An interesting phenomenon in the startup world, and one that very few acknowledge, is the practice of “faking it until you make it (click for an unofficial definition).” This concept comes in varying levels— from modest “fake it” behavior, to outright blatant “fake it” swagger, and everything in between. What’s even more interesting is that “fake it ‘til you make it” seems to be contagious.
In the corporate world, by contrast, people are scared to fake anything — if they are questioned, criticized, or asked to do something out of their comfort zone, most tend to run away, ignore the issue, or look for someone else to pass off the job — because with far more resources and time, this is possible. This is certainly not case in the startup world, where you just don’t have the same luxuries.
This leads to the question, how fake is too fake, and when does it cross the line?
- IT’S OKAY TO: Fake self-confidence to persevere through a tough time (something every entrepreneur goes through). Being an entrepreneur is tough. It’s a roller coaster of emotions and so much harder than working for a large company with a stable paycheck. Put a smile on and wait until you really feel it.
- IT’S OKAY TO: Sell a future idea if you have a feasible plan. Many entrepreneurs go through a period where they are asking for money solely based on the idea of a future product or service. The only caveat: If you are selling a dream, you should have research and data to back up your claims to future success. Ever heard of Jet.com? Marc Lore, founder of this online Costco e-commerce site, may be the poster child for raising big pre-product bucks based on data, research, and experience.
- IT’S NOT OKAY TO: Fake expertise or skills to give advice. Being an outsider, we often enter meetings where others have done very little to no research on our background (which is another interesting startup phenomena) and are pitched on ideas or “advised” on a topic in which we are intimately familiar. We recently had a breakfast with an entrepreneur advisor that gave us a cringe-worthy diatribe on the advice she gives startups on the benefits of using professional employer organizations, including the ability to avoid paying overtime under the Fair Labor Standards Act (this is not true, thankfully). Faking expertise will, at best, lead to a potential embarrassment by taking a customer’s money for a service they are not getting, or worse, quickly lead a startup into a lawsuit.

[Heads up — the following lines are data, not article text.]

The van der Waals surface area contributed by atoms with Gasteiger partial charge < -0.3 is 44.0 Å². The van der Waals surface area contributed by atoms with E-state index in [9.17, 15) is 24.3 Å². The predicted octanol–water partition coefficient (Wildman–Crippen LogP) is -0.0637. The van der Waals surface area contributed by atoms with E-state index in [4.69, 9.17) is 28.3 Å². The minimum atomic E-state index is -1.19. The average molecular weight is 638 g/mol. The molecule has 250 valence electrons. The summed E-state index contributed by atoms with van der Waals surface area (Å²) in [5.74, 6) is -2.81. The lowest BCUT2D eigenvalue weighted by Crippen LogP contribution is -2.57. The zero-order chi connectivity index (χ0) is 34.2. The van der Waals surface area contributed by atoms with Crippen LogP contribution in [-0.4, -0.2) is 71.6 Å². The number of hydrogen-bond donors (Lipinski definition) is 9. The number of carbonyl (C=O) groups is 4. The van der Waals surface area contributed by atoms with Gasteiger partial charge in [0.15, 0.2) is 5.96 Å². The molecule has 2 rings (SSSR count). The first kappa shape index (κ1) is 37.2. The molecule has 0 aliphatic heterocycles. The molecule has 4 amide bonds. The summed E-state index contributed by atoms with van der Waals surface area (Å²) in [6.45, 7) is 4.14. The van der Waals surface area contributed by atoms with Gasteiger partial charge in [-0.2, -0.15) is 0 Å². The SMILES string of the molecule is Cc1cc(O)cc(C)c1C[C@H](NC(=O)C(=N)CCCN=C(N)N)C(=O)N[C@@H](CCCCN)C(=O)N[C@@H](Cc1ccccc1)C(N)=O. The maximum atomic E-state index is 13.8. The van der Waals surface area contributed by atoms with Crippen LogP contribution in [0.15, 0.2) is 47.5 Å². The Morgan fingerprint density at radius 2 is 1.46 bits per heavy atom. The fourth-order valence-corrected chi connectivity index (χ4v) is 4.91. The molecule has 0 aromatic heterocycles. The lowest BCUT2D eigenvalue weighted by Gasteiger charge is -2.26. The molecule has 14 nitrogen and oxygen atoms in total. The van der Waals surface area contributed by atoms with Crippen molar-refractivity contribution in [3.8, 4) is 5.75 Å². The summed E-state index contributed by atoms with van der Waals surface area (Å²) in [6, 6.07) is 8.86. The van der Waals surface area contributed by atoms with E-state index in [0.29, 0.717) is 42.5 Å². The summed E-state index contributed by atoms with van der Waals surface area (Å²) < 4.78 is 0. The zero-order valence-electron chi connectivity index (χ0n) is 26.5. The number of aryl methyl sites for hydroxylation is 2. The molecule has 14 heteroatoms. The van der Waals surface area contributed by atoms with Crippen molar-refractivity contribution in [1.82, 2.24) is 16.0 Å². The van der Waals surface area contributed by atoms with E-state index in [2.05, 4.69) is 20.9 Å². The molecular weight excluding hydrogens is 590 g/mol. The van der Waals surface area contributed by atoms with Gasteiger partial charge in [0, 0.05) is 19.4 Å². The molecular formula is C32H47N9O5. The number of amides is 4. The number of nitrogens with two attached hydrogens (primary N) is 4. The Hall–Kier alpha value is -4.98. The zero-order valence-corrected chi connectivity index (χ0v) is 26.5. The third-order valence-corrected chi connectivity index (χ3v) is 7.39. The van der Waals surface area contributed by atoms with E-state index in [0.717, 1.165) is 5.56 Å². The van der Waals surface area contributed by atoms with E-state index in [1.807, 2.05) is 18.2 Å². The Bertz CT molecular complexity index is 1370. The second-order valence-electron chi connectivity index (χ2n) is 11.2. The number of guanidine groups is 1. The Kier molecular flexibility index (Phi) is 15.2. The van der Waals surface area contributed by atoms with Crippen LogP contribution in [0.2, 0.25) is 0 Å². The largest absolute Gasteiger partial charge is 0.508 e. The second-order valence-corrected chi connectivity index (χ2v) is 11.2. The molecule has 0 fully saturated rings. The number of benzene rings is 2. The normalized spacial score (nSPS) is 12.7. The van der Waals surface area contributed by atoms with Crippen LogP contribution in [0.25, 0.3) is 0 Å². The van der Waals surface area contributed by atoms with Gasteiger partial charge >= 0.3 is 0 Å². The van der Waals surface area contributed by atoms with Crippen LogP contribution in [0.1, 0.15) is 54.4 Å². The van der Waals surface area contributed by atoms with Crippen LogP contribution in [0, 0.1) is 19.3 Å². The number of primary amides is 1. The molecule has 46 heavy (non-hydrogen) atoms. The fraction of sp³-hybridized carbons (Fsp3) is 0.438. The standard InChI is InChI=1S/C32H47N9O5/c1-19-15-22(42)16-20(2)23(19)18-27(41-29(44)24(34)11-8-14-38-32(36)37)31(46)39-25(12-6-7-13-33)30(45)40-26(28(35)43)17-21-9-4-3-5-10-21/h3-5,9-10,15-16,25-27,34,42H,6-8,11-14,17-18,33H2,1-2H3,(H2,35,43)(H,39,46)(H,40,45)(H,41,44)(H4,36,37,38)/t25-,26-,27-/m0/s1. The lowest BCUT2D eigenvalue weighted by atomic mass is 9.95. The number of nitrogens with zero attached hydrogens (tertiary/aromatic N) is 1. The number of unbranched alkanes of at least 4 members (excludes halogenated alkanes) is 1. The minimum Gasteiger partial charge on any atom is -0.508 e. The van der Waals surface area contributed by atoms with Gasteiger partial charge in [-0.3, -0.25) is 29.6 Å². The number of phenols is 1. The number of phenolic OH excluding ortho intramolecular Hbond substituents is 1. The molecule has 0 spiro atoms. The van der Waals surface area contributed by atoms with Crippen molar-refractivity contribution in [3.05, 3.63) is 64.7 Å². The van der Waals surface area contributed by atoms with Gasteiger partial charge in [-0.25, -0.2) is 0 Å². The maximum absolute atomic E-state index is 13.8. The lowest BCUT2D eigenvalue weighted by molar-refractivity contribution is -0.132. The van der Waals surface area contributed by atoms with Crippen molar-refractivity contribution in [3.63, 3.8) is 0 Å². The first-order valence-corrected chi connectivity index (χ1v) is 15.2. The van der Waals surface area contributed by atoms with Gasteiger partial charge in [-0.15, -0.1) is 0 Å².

- IT’S NOT OKAY TO: Sell a fake “product” to raise money for fancy offices and big salaries. Once again, “faking it ‘til you make it” is cool on your own terms, but don’t bring other people’s time, money or livelihood into the equation. We have witnessed at least one tech company raise millions of dollars based on a fake product without any feasible way to execute. They had amazing marketing, insightful content, and a shell demo, and spent the capital they raised on fancy offices, travel and executive salaries. It’s unfortunate to waste money, but what’s almost worse is seeing unsuspecting employees leave stable jobs for this type of startup, getting laid off within a matter of months. Don’t believe this happens? Check out Clinkle, the company that duped well known investors, Forbes, and The WSJ, but that the average person has never heard of and probably never will.
At the end of the day, faking confidence and positivity on occasion to keep yourself and your company going is understandable. But unfortunately, there are plenty of entrepreneurs who’ve jumped on the startup bandwagon and are faking it at the expense of anything and anyone until they make it. While a large VC firm may be able to spot this kind of company, it is the potential employees, families, friends, and smaller investors that can be really hurt by this behavior.
Ultimately this all begs the questions: Is the startup boom becoming so contagious that it attracts the wrong type of individual who is willing to do anything to raise capital? Will this “fake it ‘til you make it” mentality be a catalyst for further tightening of investor wallets? How long can fakers survive in the startup world? Only time will tell.
Chad Strickland is a human capital executive, attorney, speaker, author, and thought leader. With a 20 year career which transitioned into a senior business executive with one of the mot successful and highest growth speciality retailers in the country, Chad was responsible for the most valued aspect of the business model: people and culture.